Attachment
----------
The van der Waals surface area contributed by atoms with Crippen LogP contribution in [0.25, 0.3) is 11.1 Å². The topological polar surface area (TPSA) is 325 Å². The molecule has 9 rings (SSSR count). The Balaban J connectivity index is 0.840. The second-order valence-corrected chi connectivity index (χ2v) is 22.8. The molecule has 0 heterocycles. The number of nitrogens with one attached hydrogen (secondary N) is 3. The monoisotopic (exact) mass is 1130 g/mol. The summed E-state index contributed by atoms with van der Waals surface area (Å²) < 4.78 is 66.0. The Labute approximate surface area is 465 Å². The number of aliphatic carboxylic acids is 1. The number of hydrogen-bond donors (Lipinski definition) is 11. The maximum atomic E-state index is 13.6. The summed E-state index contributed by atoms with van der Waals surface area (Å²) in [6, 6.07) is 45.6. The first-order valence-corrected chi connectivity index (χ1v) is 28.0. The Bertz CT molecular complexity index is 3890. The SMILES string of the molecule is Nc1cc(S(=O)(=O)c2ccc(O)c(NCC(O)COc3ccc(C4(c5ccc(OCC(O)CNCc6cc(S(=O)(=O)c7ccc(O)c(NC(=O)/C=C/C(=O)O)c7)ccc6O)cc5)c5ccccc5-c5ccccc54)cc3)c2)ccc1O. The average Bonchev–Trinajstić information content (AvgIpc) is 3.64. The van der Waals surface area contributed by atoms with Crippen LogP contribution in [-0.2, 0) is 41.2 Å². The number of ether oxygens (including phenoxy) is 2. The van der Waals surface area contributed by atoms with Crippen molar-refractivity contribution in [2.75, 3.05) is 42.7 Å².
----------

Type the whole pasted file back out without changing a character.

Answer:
The van der Waals surface area contributed by atoms with Crippen LogP contribution in [0.25, 0.3) is 11.1 Å². The topological polar surface area (TPSA) is 325 Å². The molecule has 9 rings (SSSR count). The Balaban J connectivity index is 0.840. The second-order valence-corrected chi connectivity index (χ2v) is 22.8. The molecule has 0 heterocycles. The number of nitrogens with one attached hydrogen (secondary N) is 3. The monoisotopic (exact) mass is 1130 g/mol. The summed E-state index contributed by atoms with van der Waals surface area (Å²) < 4.78 is 66.0. The Labute approximate surface area is 465 Å². The number of aliphatic carboxylic acids is 1. The number of hydrogen-bond donors (Lipinski definition) is 11. The maximum atomic E-state index is 13.6. The summed E-state index contributed by atoms with van der Waals surface area (Å²) in [6, 6.07) is 45.6. The first-order valence-corrected chi connectivity index (χ1v) is 28.0. The Bertz CT molecular complexity index is 3890. The SMILES string of the molecule is Nc1cc(S(=O)(=O)c2ccc(O)c(NCC(O)COc3ccc(C4(c5ccc(OCC(O)CNCc6cc(S(=O)(=O)c7ccc(O)c(NC(=O)/C=C/C(=O)O)c7)ccc6O)cc5)c5ccccc5-c5ccccc54)cc3)c2)ccc1O. The average Bonchev–Trinajstić information content (AvgIpc) is 3.64. The van der Waals surface area contributed by atoms with Crippen LogP contribution in [-0.2, 0) is 41.2 Å². The number of ether oxygens (including phenoxy) is 2. The van der Waals surface area contributed by atoms with Crippen molar-refractivity contribution in [2.75, 3.05) is 42.7 Å².